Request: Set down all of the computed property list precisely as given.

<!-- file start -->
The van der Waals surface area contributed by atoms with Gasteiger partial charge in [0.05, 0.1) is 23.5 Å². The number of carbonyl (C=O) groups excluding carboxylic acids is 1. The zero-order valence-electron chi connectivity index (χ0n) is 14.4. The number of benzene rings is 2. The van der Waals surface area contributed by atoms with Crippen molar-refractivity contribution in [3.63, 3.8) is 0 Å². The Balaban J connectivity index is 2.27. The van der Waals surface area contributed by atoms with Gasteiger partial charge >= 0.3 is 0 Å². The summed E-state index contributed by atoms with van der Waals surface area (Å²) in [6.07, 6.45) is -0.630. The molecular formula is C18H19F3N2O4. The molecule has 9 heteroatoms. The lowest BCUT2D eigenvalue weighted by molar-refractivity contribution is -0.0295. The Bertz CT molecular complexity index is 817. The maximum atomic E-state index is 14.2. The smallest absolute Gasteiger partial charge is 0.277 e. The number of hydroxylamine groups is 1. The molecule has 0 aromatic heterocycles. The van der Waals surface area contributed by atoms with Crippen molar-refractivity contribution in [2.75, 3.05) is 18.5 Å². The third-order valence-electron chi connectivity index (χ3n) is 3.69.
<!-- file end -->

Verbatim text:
The van der Waals surface area contributed by atoms with Gasteiger partial charge in [0.05, 0.1) is 23.5 Å². The number of carbonyl (C=O) groups excluding carboxylic acids is 1. The zero-order valence-electron chi connectivity index (χ0n) is 14.4. The number of benzene rings is 2. The van der Waals surface area contributed by atoms with Crippen molar-refractivity contribution in [3.63, 3.8) is 0 Å². The Balaban J connectivity index is 2.27. The van der Waals surface area contributed by atoms with Gasteiger partial charge >= 0.3 is 0 Å². The summed E-state index contributed by atoms with van der Waals surface area (Å²) in [6.07, 6.45) is -0.630. The molecular formula is C18H19F3N2O4. The molecule has 9 heteroatoms. The lowest BCUT2D eigenvalue weighted by molar-refractivity contribution is -0.0295. The Bertz CT molecular complexity index is 817. The maximum atomic E-state index is 14.2. The smallest absolute Gasteiger partial charge is 0.277 e. The number of hydroxylamine groups is 1. The molecule has 0 aromatic heterocycles. The van der Waals surface area contributed by atoms with Crippen molar-refractivity contribution in [2.75, 3.05) is 18.5 Å². The third-order valence-electron chi connectivity index (χ3n) is 3.69.